Emile Berliner undertook to reproduce the human voice on a similar principle, and after much study and experimenting, secured fundamental patents covering the general process and its essential details. In his machine, which he called The Gramophone (from phonautogram or phonautographic record) the voice was first traced in curvilinear lines as in the Scott machine, but on a metal plate covered with a very delicate layer of fatty etching ground, and the lines were then “etched” in to the metal plate by immersing the same in acid. From this faithfully etched record the voice could readily be reproduced, and copied at will by electrotyping or other modes of multiplying.
Berliner's other inventions include a new type of loom for mass-production of cloth; an acoustic tile; and an early version of the helicopter. According to a July 1, 1909, report in The New York Times, a helicopter built by Berliner and J. Newton Williams of Derby, Connecticut, had lifted its operator (Williams) "from the ground on three occasions" at Berliner's laboratory in the Brightwood neighborhood of Washington, D.C.
Between 1907 and 1926, Berliner dedicated himself to improving the technologies of vertical flight through the development of a light-weight rotary engine, which he improved upon throughout the 1910s and 1920s. With R.S. Moore, also a Scientist and Inventor, as his chief assistant, Berliner obtained automobile engines from the Adams Company in Dubuque Iowa, manufacturer of the Adams-Farwell automobile. This car used air cooled three or five cylinder rotary engines which were developed in-house by Fay Oliver Farwell (1859–1935). Berliner and Farwell adapted them for use in perfecting "machines" produced for vertical flight. His realizations allowed him to move away from the heavy in-line engines to lighter rotary models, which led to the invention of a 6-hp rotary engine for the improvement of vertical flight. It was these experiments that led to the formal creation of the Gyro Motor Company in 1909. And it was the creation of the 6-hp rotary engine that initiated the use of rotary engines in aviation. The Gyro Motor Company manufactured these and other improved versions of the Gyro Engine between 1909 and roughly 1926. The building used for these operations exists at 774 Girard Street, NW, Washington DC, where its principal facade is in the Fairmont-Girard alleyway.
By 1910, continuing to advance vertical flight, Berliner experimented with the use of a vertically mounted tail rotor to counteract torque on his single main rotor design. And it was this configuration that led to the mechanical development of practical helicopters of the 1940s. When the Gyro Motor Company opened, Spencer Heath (1876–1963), a mechanical engineer (among other things), became the manager. Heath was connected with the American Propeller Company, also a manufacturer of aeronautical related mechanisms and products in Baltimore, Maryland. Both R.S. Moore, Designer and Engineer, and Joseph Sanders (1877–1944), inventor, engineer, and manufacturer, were involved in the original operations of the company. Berliner was president of the newly founded Gyro Motor Company and much of his time was spent dealing with business operations.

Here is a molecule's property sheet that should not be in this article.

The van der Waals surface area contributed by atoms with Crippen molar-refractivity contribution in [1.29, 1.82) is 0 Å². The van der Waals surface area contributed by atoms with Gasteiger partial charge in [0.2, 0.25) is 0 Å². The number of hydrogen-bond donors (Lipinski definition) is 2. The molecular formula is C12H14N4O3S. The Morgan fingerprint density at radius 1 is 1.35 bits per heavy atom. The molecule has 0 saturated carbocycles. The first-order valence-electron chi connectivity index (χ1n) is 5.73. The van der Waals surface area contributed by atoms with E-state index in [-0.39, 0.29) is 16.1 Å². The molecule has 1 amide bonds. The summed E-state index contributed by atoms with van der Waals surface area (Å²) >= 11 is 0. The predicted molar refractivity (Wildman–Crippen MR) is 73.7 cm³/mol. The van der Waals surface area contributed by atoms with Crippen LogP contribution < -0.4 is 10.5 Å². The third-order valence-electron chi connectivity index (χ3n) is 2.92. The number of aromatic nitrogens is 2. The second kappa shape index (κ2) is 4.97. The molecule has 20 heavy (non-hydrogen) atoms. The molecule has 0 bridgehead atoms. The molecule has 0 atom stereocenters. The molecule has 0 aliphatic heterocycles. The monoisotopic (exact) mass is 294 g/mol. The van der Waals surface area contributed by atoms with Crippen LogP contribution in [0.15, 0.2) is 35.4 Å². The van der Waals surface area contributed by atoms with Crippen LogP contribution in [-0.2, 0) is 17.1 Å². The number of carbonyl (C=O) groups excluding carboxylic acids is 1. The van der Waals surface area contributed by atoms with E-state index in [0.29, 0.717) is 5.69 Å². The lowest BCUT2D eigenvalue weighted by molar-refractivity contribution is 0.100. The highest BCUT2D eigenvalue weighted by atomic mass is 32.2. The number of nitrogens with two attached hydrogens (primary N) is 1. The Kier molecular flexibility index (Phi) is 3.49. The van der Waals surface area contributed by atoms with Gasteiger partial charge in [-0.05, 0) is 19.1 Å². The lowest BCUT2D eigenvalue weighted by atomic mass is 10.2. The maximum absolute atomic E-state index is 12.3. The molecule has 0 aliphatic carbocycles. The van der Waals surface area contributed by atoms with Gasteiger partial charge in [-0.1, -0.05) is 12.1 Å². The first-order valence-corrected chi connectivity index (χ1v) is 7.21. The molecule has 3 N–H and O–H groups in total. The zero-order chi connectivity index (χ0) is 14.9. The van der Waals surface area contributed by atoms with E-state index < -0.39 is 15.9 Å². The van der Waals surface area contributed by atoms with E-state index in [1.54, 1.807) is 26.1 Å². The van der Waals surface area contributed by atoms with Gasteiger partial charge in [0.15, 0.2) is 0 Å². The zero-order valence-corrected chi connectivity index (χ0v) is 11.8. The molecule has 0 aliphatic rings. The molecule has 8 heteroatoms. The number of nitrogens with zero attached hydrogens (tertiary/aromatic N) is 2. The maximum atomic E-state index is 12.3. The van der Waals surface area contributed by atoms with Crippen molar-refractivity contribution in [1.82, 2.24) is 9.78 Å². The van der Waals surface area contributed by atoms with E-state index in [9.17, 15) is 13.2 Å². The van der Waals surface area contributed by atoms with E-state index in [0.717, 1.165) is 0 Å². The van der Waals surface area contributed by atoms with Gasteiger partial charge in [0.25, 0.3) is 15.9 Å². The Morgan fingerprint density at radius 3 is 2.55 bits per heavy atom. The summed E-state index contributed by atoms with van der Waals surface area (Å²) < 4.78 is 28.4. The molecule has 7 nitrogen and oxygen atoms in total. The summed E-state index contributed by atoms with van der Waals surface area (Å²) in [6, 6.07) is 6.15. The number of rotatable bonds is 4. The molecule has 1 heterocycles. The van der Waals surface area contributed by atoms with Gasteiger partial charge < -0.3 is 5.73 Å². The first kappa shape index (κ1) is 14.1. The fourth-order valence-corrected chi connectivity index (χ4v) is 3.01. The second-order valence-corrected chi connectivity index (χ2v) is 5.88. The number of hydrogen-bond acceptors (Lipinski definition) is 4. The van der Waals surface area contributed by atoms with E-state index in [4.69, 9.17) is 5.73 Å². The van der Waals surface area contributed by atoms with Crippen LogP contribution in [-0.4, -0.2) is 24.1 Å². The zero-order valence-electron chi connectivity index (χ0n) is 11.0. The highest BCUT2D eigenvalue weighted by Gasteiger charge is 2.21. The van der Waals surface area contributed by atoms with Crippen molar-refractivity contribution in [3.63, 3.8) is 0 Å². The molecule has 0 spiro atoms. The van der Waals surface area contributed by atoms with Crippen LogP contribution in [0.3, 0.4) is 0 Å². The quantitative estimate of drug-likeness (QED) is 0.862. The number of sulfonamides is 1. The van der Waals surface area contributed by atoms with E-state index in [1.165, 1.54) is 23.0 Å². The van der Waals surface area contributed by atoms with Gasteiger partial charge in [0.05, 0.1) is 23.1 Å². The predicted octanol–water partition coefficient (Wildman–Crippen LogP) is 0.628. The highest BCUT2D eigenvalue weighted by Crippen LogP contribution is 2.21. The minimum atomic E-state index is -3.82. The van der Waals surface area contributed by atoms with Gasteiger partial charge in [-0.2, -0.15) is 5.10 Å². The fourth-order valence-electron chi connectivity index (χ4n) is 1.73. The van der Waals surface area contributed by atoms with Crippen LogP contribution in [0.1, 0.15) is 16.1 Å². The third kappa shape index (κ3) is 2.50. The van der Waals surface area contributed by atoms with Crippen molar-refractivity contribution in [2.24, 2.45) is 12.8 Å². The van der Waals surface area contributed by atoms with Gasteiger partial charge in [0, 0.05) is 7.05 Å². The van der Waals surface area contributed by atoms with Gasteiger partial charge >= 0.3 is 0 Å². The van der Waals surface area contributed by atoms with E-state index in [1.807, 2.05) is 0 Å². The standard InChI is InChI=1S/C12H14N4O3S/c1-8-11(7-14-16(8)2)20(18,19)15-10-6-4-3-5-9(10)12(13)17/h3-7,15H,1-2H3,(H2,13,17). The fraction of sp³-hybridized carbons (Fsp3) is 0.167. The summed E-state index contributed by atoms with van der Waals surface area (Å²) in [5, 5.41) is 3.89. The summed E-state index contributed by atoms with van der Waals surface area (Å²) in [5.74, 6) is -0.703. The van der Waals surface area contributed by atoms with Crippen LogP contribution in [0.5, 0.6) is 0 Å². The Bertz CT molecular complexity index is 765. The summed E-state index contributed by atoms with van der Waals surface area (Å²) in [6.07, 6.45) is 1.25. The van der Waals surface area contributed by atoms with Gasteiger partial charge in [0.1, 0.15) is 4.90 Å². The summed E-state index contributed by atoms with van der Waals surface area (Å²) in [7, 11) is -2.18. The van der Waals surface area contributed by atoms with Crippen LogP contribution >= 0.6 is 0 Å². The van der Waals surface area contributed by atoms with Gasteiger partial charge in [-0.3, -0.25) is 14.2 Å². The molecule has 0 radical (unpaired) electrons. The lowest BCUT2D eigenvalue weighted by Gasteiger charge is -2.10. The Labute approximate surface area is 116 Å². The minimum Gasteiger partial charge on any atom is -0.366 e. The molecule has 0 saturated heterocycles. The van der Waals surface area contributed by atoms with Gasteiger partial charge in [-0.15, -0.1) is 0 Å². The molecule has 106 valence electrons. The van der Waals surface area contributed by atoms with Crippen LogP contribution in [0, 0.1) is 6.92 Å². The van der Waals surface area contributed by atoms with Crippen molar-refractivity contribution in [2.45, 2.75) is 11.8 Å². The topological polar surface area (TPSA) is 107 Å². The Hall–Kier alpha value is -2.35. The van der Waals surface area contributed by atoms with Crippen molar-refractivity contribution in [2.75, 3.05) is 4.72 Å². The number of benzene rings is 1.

On July 16, 1922, Berliner and his son, Henry, demonstrated a working helicopter for the United States Army. Henry became disillusioned with helicopters in 1925, and in 1926 founded the Berliner Aircraft Company,which merged to become Berliner-Joyce Aircraft in 1929.
Berliner, who suffered a nervous breakdown in 1914,was also active in advocating improvements in public health and sanitation. He also advocated for women's equality and, in 1908, established the scholarship program, Sarah Berliner Research Fellowship, in honor of his mother. Berliner also supported and advocated Zionism.
Berliner was awarded the Franklin Institute's John Scott Medal in 1897, and later the Elliott Cresson Medal in 1913 and the Franklin Medal in 1929.
On August 3, 1929, Berliner died of a heart attack at his home at the Wardman Park Hotel in Washington D.C., at the age of 78.He is buried in Rock Creek Cemetery in Washington, D.C., alongside his wife and a son.
Patent images in TIFF format
Analog recording is a technique used for the recording of analog signals which, among many possibilities, allows analog audio and analog video for later playback.